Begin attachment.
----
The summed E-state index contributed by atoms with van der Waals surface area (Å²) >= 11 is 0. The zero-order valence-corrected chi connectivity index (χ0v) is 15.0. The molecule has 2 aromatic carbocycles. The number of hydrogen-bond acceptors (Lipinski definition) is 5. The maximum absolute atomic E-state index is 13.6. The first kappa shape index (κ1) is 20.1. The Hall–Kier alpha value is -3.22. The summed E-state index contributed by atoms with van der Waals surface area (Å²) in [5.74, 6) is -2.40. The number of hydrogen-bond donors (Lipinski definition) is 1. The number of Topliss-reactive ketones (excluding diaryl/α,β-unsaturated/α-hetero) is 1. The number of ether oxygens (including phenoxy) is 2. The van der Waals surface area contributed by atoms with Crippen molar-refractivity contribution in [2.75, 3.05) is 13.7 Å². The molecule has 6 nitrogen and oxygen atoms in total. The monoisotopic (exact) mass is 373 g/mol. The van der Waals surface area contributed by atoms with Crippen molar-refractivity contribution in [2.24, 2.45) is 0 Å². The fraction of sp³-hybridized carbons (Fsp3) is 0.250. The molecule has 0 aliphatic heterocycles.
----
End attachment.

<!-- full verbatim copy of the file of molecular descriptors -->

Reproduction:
The summed E-state index contributed by atoms with van der Waals surface area (Å²) >= 11 is 0. The zero-order valence-corrected chi connectivity index (χ0v) is 15.0. The molecule has 2 aromatic carbocycles. The number of hydrogen-bond acceptors (Lipinski definition) is 5. The maximum absolute atomic E-state index is 13.6. The first kappa shape index (κ1) is 20.1. The Hall–Kier alpha value is -3.22. The summed E-state index contributed by atoms with van der Waals surface area (Å²) in [5.74, 6) is -2.40. The number of hydrogen-bond donors (Lipinski definition) is 1. The number of Topliss-reactive ketones (excluding diaryl/α,β-unsaturated/α-hetero) is 1. The number of ether oxygens (including phenoxy) is 2. The van der Waals surface area contributed by atoms with Crippen molar-refractivity contribution in [2.75, 3.05) is 13.7 Å². The molecule has 6 nitrogen and oxygen atoms in total. The monoisotopic (exact) mass is 373 g/mol. The van der Waals surface area contributed by atoms with Crippen molar-refractivity contribution in [2.24, 2.45) is 0 Å². The fraction of sp³-hybridized carbons (Fsp3) is 0.250. The molecule has 0 aliphatic heterocycles.